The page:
Snack number 3 was one of the most visually striking dishes of the night and is one of Clift’s signature snacks. Smoked red peppers charred to the extent that they were completely black on the outside, yet still soft and moist on the inside along with a soy and wasabi dipping sauce. How does Clift do it? Well actually the peppers aren’t charred black at all, rather they are lightly coated in a squid ink tempura batter. Looks can be deceiving! The kind of thing one could nibble on all night with a brilliantly unexpected textural contrast.
Fish With Mirin & Nori Cracker
A simple dish topped with salmon roe. Delicious.
Chorizo & Tomato Sandwich
Well it’s not a sandwich in any traditional sense of the word, but it’s rather delicious that’s for certain. Having the chorizo and tomato come out in gel form was totally unexpected.
Wild Mushroom Maki
This wild mushroom maki came with a vessel containing herb oil that is injected into the maki before eating. Despite its appearance, this was actually one of the more simple dishes of the night.
It might not be alcoholic, but this shot hit all of the high notes, with the basil olive oil that was poured in at the bench mixing with the concentrated soup to form a tomato lava-lamp like concoction of deliciousness.
So after all of the snacks, it was finally time to move onto the first of the 6 courses. The eel with charred shallot and mustard ice cream continued the trend set by the snacks of being utterly delicious. The mustard ice cream had a very soft texture to it and was much more creamy than any standard ice cream. The Japanese influences in both the mustard and the eel really shone through here, with everything coming together nicely.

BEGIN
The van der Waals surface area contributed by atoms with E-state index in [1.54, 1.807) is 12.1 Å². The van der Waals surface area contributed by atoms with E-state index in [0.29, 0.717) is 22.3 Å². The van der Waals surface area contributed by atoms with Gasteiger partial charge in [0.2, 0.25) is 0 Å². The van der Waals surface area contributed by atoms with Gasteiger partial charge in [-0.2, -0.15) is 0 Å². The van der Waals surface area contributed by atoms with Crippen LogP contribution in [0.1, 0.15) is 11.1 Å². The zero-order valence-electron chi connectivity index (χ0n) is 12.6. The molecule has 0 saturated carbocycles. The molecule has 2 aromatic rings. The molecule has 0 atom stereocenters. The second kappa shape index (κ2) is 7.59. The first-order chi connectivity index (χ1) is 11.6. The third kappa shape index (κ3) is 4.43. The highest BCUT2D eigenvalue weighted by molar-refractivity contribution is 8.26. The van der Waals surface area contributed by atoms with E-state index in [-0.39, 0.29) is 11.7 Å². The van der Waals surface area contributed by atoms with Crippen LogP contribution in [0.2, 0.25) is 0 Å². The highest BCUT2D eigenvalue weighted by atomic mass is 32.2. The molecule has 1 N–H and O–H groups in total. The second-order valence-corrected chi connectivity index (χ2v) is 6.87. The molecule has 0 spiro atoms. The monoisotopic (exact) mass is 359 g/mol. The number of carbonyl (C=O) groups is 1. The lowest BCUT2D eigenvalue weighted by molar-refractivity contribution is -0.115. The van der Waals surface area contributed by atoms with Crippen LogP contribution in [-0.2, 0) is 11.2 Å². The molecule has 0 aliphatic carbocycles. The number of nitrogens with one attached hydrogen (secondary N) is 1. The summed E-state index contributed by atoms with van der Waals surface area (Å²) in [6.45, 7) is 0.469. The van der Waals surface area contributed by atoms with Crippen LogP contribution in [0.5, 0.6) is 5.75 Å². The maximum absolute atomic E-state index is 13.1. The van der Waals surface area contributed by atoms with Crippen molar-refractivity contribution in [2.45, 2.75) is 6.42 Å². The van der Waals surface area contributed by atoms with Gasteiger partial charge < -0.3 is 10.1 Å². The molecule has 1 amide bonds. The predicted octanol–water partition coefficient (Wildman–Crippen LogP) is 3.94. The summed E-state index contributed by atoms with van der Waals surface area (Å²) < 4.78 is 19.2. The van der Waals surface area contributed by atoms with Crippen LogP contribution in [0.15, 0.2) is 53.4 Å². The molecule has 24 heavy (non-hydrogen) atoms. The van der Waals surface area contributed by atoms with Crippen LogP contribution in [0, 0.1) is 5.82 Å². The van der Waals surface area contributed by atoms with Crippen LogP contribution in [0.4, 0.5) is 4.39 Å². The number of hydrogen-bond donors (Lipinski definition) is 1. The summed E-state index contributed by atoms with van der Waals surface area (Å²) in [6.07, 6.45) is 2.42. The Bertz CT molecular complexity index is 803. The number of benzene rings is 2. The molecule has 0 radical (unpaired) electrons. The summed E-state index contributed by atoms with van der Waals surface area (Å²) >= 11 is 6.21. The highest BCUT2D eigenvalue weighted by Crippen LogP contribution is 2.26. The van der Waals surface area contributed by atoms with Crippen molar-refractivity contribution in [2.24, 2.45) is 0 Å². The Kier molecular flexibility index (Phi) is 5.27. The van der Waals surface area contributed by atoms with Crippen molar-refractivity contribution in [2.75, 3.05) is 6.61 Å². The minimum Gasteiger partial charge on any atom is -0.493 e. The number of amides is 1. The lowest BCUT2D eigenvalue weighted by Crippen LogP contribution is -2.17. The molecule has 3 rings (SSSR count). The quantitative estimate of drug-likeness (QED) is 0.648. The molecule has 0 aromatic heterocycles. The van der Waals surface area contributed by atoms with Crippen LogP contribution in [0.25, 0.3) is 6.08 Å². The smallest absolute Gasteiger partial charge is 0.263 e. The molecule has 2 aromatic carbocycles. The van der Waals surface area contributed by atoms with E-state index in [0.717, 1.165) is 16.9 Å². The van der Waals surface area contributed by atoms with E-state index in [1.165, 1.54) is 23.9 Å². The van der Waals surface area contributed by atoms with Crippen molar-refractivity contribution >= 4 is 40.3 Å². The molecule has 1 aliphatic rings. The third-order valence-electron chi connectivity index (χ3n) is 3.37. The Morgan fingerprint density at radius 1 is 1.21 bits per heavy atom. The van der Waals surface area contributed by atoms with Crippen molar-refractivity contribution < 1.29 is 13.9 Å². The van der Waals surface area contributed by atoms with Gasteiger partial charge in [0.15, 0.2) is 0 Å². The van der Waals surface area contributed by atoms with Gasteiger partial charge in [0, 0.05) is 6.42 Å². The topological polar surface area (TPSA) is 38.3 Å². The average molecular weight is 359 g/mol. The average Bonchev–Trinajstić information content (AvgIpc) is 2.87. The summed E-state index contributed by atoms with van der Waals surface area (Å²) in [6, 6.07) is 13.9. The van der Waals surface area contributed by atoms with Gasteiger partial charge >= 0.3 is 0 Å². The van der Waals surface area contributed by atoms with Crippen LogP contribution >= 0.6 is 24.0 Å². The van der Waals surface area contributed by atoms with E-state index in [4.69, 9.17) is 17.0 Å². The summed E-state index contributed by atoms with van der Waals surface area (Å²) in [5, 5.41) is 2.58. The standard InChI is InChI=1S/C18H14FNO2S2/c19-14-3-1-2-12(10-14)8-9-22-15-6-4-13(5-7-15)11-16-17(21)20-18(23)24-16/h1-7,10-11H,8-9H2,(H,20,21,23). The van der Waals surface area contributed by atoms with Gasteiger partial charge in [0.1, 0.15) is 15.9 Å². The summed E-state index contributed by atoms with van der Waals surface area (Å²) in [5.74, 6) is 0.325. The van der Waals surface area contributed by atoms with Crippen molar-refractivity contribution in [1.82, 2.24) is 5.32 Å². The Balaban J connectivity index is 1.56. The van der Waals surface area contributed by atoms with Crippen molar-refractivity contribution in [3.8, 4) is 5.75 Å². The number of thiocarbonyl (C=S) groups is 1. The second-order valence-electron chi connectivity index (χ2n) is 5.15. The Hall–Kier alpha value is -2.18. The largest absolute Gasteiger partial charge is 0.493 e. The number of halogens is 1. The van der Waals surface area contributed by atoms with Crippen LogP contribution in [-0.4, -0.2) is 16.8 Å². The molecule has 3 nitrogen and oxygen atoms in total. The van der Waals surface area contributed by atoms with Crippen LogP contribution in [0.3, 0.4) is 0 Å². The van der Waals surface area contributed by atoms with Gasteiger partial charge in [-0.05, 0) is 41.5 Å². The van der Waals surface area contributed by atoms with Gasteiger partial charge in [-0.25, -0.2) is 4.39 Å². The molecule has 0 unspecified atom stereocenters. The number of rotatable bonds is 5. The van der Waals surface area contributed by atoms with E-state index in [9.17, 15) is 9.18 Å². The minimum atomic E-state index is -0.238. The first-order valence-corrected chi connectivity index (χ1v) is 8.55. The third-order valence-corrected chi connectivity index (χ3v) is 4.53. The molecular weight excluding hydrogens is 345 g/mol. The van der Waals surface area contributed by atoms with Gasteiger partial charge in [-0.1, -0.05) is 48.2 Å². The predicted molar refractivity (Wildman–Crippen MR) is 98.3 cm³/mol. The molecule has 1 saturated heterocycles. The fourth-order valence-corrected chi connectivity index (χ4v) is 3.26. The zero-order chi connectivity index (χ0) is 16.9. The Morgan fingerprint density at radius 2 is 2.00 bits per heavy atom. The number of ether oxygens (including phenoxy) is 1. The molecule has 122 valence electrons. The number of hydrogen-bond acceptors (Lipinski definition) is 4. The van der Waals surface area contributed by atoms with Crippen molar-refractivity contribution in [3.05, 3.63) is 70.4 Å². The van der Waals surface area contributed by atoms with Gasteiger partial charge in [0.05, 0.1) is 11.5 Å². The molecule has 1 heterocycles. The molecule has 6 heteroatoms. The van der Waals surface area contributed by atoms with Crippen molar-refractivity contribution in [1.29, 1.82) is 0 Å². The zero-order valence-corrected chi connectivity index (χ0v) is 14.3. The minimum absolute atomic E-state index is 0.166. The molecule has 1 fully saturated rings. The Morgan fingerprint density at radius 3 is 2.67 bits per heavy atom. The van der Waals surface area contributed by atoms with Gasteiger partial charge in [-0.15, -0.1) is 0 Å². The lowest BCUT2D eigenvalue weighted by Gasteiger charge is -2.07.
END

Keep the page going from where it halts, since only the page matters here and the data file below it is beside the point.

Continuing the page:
The scallops were served with parsley root and a purple garlic soup. The thin pasta sheet atop the soup added a very interesting textural element to the dish, which was really all about highlighting the freshness of the scallops.
Rockling & Smoked Ox Tongue
This was one of my highlights of the night. I’ve never thought to have fish and ox tongue together yet somehow this combination worked wonderfully. The folded ox tongue was served atop the rockling, alternating with a classic flavour pairing, beetroot. In true Tippling Club style the beetroot was bay baked, and there was also a horseradish and beetroot distillation.
Roast Pigeon A’La Tallyrand
This dish was the most rustic of the lot, but also the heaviest. There was a generous amount of roast pigeon served with cep mushroom puree, truffle macaroni and jus peragadine (a truffle infused sauce). It was very tasty but if I had any criticism of the menu it would be that this is quite a heavy dish, and it was a struggle to fit it all in at the end of the meal.
The textured milk consisted of dehydrated milk “meringue” and rhubarb along with wood sorrel, coconut milk tapioca and frozen yoghurt. There was a lot going on in this dish and everything worked well either individually or combined. A real “mix it the way you want” type dessert where each bite is as simple or as complicated as you want it to be, especially on the textural side.
No fine dining degustation is complete of course, without petit fours and somehow I managed to squeeze these in too. I cannot recall what each of them were but I can guarantee that each and every one was finished in full.
There’s a reason why Tippling Club has been around since 2008 and it’s obvious. Ryan Clift is clearly passionate about what he does, and throughout the night I saw him walking up to diners whenever he could find a spare moment to chat to diners. The food and drinks are excellent, fun and inventive and the space is casual. The whole operation is very professional, yet there’s not pretension to speak of. Some say that fine dining is dead, but that’s not correct at all. Tippling Club proves that fine dining is alive and well – it just looks nothing like it used to.
38 Tanjong Pagar Road
Mon – Fri: 12:00pm to 3:00pm; 6:00pm to late
Sat: 6:00pm to late